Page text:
Wednesday, June 9, 2010

Ask not for whom the bell tolls, it tolls for Ri.

I should have highlighted this story from a few days ago, about the death of Ri Jegang, the octogenarian apparatchiki shuffler (that's what it said on his myŏngham, I'm certain of it) who was responsible for setting up the transition of power from Dear Leader Kim Jong-il to his youngest son, Brilliant Comrade Kim Jong-un. He died in a car accident. Hmm...

From the New York Times:
As always, when dealing with reclusive North Korea, it is difficult for even longtime experts to divine exactly what is happening there, and the combination of the two recent deaths and the dismissal has fueled speculation that Mr. Ri might have been assassinated in a power struggle.
Some are proffering alternative scenarios, however:
But some analysts say the more plausible explanation is less nefarious: that Mr. Ri died while driving in possibly dangerous conditions.

Kim Jong-il, a night owl and heavy drinker, likes to call in his confidants to late-night policy meetings and drinking parties, said Lee Sang-hyun, a North Korea analyst at Sejong Institute just outside Seoul. These officials judge their standing by whether they are invited to the night sessions, and if so, how often.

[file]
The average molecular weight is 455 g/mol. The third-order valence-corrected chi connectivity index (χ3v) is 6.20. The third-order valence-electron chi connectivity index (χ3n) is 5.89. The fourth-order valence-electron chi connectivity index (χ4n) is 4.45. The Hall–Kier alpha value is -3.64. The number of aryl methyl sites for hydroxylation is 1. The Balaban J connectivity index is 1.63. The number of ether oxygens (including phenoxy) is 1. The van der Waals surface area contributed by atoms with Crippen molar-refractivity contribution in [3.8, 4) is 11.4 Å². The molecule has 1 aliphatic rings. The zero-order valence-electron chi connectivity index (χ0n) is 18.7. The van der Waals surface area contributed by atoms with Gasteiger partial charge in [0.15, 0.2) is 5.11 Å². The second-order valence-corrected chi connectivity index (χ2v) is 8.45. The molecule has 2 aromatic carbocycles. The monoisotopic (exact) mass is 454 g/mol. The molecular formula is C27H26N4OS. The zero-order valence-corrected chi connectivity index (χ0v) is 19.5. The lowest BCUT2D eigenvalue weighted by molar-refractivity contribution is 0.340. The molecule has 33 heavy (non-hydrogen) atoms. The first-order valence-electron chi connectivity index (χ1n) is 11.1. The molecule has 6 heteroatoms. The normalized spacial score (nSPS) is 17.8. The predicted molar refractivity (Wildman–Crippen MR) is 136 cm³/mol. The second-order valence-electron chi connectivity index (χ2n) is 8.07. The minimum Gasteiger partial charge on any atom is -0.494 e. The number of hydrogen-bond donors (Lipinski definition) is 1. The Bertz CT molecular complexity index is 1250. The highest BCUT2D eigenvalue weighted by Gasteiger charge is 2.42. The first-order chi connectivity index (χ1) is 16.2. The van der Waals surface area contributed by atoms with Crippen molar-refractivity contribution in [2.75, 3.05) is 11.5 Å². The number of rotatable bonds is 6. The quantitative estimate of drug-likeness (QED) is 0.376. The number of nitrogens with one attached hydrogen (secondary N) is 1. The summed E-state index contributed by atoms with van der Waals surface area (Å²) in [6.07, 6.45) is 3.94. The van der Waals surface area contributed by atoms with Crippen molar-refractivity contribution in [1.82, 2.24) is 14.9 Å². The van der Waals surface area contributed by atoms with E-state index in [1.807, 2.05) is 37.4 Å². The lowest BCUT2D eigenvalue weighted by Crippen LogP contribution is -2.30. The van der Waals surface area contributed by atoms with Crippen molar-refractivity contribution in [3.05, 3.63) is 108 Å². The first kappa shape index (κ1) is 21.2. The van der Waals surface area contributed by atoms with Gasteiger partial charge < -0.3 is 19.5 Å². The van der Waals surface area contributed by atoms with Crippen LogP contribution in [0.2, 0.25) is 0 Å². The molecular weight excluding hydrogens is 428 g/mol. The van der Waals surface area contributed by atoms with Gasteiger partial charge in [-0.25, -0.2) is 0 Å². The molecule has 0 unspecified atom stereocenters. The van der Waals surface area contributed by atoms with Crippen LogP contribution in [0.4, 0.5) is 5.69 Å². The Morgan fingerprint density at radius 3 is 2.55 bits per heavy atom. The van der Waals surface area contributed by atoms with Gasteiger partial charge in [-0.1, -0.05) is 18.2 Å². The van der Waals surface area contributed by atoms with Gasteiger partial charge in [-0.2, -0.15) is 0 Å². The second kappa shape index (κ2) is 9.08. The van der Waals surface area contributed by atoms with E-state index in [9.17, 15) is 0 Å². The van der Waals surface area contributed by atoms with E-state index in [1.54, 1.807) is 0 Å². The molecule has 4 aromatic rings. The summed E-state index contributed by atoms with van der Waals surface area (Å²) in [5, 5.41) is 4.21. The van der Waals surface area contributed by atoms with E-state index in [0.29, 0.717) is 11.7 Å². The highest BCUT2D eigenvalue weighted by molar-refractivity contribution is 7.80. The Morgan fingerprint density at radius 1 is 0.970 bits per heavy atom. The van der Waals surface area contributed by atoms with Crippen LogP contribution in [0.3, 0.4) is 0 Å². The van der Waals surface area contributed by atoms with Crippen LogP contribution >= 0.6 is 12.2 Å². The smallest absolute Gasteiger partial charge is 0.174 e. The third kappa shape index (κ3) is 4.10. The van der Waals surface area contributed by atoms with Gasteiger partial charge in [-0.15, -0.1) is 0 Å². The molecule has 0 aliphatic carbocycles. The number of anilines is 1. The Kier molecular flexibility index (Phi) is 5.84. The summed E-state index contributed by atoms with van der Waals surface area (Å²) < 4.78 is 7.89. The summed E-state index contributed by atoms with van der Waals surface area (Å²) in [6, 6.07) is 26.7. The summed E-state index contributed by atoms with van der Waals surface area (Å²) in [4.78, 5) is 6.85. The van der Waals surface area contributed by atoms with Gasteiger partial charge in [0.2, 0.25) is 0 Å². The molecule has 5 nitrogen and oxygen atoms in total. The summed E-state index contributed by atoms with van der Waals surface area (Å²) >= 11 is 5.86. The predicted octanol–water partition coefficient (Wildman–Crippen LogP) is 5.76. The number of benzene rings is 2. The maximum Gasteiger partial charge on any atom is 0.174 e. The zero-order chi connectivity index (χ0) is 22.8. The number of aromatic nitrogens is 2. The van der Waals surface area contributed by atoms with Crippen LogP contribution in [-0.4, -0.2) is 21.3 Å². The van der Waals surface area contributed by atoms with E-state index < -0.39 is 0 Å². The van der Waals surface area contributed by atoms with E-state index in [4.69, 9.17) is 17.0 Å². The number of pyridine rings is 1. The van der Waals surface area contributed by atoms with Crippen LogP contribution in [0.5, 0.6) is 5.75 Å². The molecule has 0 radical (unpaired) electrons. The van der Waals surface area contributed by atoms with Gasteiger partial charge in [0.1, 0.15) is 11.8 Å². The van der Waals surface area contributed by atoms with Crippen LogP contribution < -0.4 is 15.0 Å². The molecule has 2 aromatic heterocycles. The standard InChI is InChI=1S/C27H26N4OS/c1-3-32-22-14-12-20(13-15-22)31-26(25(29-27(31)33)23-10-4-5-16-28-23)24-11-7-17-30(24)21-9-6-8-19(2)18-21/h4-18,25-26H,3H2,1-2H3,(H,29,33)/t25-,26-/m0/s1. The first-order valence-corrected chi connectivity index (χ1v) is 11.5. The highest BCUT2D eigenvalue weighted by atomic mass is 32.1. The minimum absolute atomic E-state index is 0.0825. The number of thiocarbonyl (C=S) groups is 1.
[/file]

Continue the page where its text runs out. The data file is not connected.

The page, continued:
“They get the order to attend in the middle of the night without a warning,” Mr. Lee said. By the time they set off to return home, they are often drunk, he added. Although top Korean officials generally retain drivers, Mr. Lee said the country’s leader often required officials to drive alone to the meetings to maintain secrecy.
Frankly, I'm not buying it. For starters, this speculation lays out a reason for others to drive to the meetings alone, but not for Mr Lee himself.

Anyway, I think we've seen a few too many eggs broken in this omŭraisŭ lately, most recently the septuagenarian who was billed as the one responsible for the Great Currency Obliteration of 2009, which ended up sparking unprecedented discord and anger among the peasantry.

Even Kim Jong-il's eldest son, Exuberant Progeny Kim Jong-nam, is apparently fearful he might end up kissing an assassin's bullet thanks to all the palace intrigue.

[left: Kim Jong-nam was once the host of EBS's "English Café. Exuberant Progeny Kim Jong-nam says good-bye to South Korean reporters in Macau.]

Now imagine for a minute that you're one of the higher-ranking apparatchiki among the nomenklatura. You're starting to realize that if you fail to support the right person, you don't end up getting fired: you get terminated, for real. And if you're aware that the Dear Leader's personality has been a bit off since the stroke, you may legitimately worry that the slightest perceived mistake may mean your demise.

Who can work effectively in that kind of environment? And if you're starting to worry that the twenty-something son will be another eccentric figure who has to be catered to, you might be thinking that this is the time for a brown parade... or worse.

So in conclusion, they're coming for you. What are you going to do about it?

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